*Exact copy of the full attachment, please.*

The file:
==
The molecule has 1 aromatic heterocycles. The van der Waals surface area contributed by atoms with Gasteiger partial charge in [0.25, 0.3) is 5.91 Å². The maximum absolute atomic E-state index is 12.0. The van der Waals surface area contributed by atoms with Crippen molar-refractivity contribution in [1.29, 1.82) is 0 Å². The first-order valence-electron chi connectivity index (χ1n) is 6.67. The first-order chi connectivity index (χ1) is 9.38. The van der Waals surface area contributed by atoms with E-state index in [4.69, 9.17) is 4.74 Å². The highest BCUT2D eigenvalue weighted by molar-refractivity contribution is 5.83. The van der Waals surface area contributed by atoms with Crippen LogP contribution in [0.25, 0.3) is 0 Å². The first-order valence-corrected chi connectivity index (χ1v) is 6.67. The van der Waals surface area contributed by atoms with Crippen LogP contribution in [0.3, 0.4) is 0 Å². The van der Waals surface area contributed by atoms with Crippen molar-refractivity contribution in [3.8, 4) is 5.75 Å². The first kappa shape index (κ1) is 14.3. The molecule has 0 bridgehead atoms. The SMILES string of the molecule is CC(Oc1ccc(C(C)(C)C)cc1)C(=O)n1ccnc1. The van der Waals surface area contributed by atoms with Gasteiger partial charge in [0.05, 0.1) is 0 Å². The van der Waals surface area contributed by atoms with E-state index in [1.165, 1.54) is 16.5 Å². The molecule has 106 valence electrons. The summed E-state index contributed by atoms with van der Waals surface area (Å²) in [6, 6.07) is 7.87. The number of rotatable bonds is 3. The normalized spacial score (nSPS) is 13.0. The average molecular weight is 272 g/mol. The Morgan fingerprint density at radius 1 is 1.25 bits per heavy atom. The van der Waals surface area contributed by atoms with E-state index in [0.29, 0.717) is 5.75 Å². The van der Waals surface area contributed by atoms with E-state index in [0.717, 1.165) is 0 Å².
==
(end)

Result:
The molecule has 1 aromatic heterocycles. The van der Waals surface area contributed by atoms with Gasteiger partial charge in [0.25, 0.3) is 5.91 Å². The maximum absolute atomic E-state index is 12.0. The van der Waals surface area contributed by atoms with Crippen molar-refractivity contribution in [1.29, 1.82) is 0 Å². The first-order valence-electron chi connectivity index (χ1n) is 6.67. The first-order chi connectivity index (χ1) is 9.38. The van der Waals surface area contributed by atoms with E-state index in [4.69, 9.17) is 4.74 Å². The highest BCUT2D eigenvalue weighted by molar-refractivity contribution is 5.83. The van der Waals surface area contributed by atoms with Crippen LogP contribution in [0.25, 0.3) is 0 Å². The first-order valence-corrected chi connectivity index (χ1v) is 6.67. The van der Waals surface area contributed by atoms with Crippen LogP contribution in [0.3, 0.4) is 0 Å². The van der Waals surface area contributed by atoms with Crippen molar-refractivity contribution in [3.8, 4) is 5.75 Å². The first kappa shape index (κ1) is 14.3. The molecule has 0 bridgehead atoms. The SMILES string of the molecule is CC(Oc1ccc(C(C)(C)C)cc1)C(=O)n1ccnc1. The van der Waals surface area contributed by atoms with Gasteiger partial charge in [0.05, 0.1) is 0 Å². The van der Waals surface area contributed by atoms with E-state index in [1.165, 1.54) is 16.5 Å². The molecule has 106 valence electrons. The summed E-state index contributed by atoms with van der Waals surface area (Å²) in [6, 6.07) is 7.87. The number of rotatable bonds is 3. The normalized spacial score (nSPS) is 13.0. The average molecular weight is 272 g/mol. The Morgan fingerprint density at radius 1 is 1.25 bits per heavy atom. The van der Waals surface area contributed by atoms with E-state index in [0.29, 0.717) is 5.75 Å². The van der Waals surface area contributed by atoms with E-state index in [0.717, 1.165) is 0 Å².